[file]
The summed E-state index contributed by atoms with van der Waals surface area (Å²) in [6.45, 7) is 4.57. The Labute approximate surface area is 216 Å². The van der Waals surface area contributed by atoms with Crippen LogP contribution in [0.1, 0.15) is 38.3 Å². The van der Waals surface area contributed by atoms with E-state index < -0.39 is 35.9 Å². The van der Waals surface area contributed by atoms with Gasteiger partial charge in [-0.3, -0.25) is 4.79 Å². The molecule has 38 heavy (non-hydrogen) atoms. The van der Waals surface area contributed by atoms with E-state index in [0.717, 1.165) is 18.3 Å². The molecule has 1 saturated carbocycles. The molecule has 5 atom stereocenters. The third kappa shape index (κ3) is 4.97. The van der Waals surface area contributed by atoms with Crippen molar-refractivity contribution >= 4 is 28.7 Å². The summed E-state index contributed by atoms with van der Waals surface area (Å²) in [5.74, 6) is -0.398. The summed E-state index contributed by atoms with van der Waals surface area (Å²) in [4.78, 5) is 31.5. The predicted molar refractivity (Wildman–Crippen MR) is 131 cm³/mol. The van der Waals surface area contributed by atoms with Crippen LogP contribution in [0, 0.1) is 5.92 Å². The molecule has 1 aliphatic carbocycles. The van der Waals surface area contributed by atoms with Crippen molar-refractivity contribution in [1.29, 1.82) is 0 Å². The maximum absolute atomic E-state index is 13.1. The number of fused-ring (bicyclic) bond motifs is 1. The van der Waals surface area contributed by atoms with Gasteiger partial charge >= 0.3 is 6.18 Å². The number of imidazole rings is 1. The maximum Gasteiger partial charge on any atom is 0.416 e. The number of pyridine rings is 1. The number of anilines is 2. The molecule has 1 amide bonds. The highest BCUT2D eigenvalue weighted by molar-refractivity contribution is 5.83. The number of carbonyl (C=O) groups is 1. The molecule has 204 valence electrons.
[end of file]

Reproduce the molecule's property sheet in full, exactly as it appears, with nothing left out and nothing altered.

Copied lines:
The summed E-state index contributed by atoms with van der Waals surface area (Å²) in [6.45, 7) is 4.57. The Labute approximate surface area is 216 Å². The van der Waals surface area contributed by atoms with Crippen LogP contribution in [0.1, 0.15) is 38.3 Å². The van der Waals surface area contributed by atoms with E-state index < -0.39 is 35.9 Å². The van der Waals surface area contributed by atoms with Gasteiger partial charge in [-0.3, -0.25) is 4.79 Å². The molecule has 38 heavy (non-hydrogen) atoms. The van der Waals surface area contributed by atoms with E-state index in [0.717, 1.165) is 18.3 Å². The molecule has 1 saturated carbocycles. The molecule has 5 atom stereocenters. The third kappa shape index (κ3) is 4.97. The van der Waals surface area contributed by atoms with Crippen molar-refractivity contribution >= 4 is 28.7 Å². The summed E-state index contributed by atoms with van der Waals surface area (Å²) in [5.74, 6) is -0.398. The summed E-state index contributed by atoms with van der Waals surface area (Å²) in [4.78, 5) is 31.5. The predicted molar refractivity (Wildman–Crippen MR) is 131 cm³/mol. The van der Waals surface area contributed by atoms with Crippen LogP contribution in [0, 0.1) is 5.92 Å². The molecule has 1 aliphatic carbocycles. The van der Waals surface area contributed by atoms with Crippen molar-refractivity contribution in [1.29, 1.82) is 0 Å². The maximum absolute atomic E-state index is 13.1. The number of fused-ring (bicyclic) bond motifs is 1. The van der Waals surface area contributed by atoms with Gasteiger partial charge >= 0.3 is 6.18 Å². The number of imidazole rings is 1. The maximum Gasteiger partial charge on any atom is 0.416 e. The number of pyridine rings is 1. The number of anilines is 2. The molecule has 1 amide bonds. The highest BCUT2D eigenvalue weighted by molar-refractivity contribution is 5.83. The number of carbonyl (C=O) groups is 1. The molecule has 204 valence electrons.